‘Teen takes on incumbent in Assembly race

By Tamara Steiner on April 16, 2018

This summer, while most high school grads will spend their first days of freedom hanging out with friends or trying to reduce the sleep deficit left over from finals, one Concord High grad will hit the campaign trail at a dead run and won’t stop until he leaves for college—or Sacramento.

Aasim Yahya is running for California Assembly District 14 against incumbent Tim Grayson, D-Concord.

The thought of running came up when his literature teacher suggested he run for Concord City Council as his senior project. But Yahya had a bigger idea.

“Ever since I was a young boy, I knew what I wanted to do—effect change, not only in Concord … but to empower other youth to feel as if they too can speak up and stand up.”

The largest voting block in the country is between 18 and 25 years old, notes Yahya. “This means that the course of our nation rests in the hands of those who are youngest.”

Fevered by passion in the wake of the Parkland school shooting, young voters are speaking out through social media—and being heard. But passion must translate to action, he says.

“Participation is great, but we must dedicate ourselves to creating legislation and actual change, not just being ‘angry’ or ‘frustrated.’ ”

Grayson and Yahya are the only two Democrats in the June primary for District 14, which means they both will advance to the November election.

Yahya points out several recent bills where he differs from the incumbent, including a key gun control bill. Grayson abstained on AB 424, which prohibits anyone from entering a school with a gun even if they have a permit.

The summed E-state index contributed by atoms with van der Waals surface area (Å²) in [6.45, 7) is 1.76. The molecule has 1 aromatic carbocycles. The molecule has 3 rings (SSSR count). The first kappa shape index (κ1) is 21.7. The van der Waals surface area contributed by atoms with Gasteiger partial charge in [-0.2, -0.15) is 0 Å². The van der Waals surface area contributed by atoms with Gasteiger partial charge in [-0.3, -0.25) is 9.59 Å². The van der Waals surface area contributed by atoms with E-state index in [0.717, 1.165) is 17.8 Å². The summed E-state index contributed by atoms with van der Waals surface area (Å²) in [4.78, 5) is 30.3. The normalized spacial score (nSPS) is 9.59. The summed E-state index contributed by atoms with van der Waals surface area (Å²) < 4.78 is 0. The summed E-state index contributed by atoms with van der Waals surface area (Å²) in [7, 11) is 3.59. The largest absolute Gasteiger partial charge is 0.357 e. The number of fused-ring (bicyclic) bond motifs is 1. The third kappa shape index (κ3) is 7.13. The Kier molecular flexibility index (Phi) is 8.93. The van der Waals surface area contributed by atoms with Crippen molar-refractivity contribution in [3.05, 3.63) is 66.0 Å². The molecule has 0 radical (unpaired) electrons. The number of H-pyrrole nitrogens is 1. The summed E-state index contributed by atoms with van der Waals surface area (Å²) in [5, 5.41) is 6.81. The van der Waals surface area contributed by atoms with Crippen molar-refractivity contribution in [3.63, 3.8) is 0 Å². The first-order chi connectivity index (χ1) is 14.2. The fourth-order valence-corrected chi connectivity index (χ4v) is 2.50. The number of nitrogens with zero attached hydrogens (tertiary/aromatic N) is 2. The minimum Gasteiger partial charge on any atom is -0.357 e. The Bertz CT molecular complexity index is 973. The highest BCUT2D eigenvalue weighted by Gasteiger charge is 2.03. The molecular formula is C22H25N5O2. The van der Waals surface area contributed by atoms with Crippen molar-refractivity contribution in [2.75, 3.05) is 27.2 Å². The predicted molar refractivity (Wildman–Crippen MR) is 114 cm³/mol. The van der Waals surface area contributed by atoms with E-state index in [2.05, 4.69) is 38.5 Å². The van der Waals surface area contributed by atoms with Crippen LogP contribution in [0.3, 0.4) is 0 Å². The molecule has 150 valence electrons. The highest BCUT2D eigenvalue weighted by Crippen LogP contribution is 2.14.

“I would have voted yes,” Yahya says of the new law.

With a war chest of less than $1,000—not even enough to pay for a ballot statement— and a cadre of volunteers all under 18, Yahya knows a win is unlikely. But winning is not the prize. Putting action behind words is the result he seeks.

“Freed from the need to raise hundreds of thousands, the lack of funds allows me to focus on what matters – listening to issues and responding,” he says.

Throughout high school, Yahya has listened and responded and is committed to social change, says Concord High principal Rianne Pfaltzgraff. “Aasim is one of the most driven, talented and global-minded students I have ever met,” she told the Pioneer.

He’s taken on economic inequality, raising thousands of dollars for scholarships for graduating seniors, distributing school supplies throughout the school district and setting up free SAT prep classes on campus.

Leadership roles come naturally to him. The week we spoke, he had just returned from a California Association of Student Leaders conference in Ontario. After a week’s rest, he was heading to Atlanta as a nationally recognized Coke Scholar.

Between now and the end of the school year, Yahya will decide where to go to college—Georgetown, Brown, UCLA, UC Berkeley, Howard University or Harvard. In the meantime, he will deal with finals.

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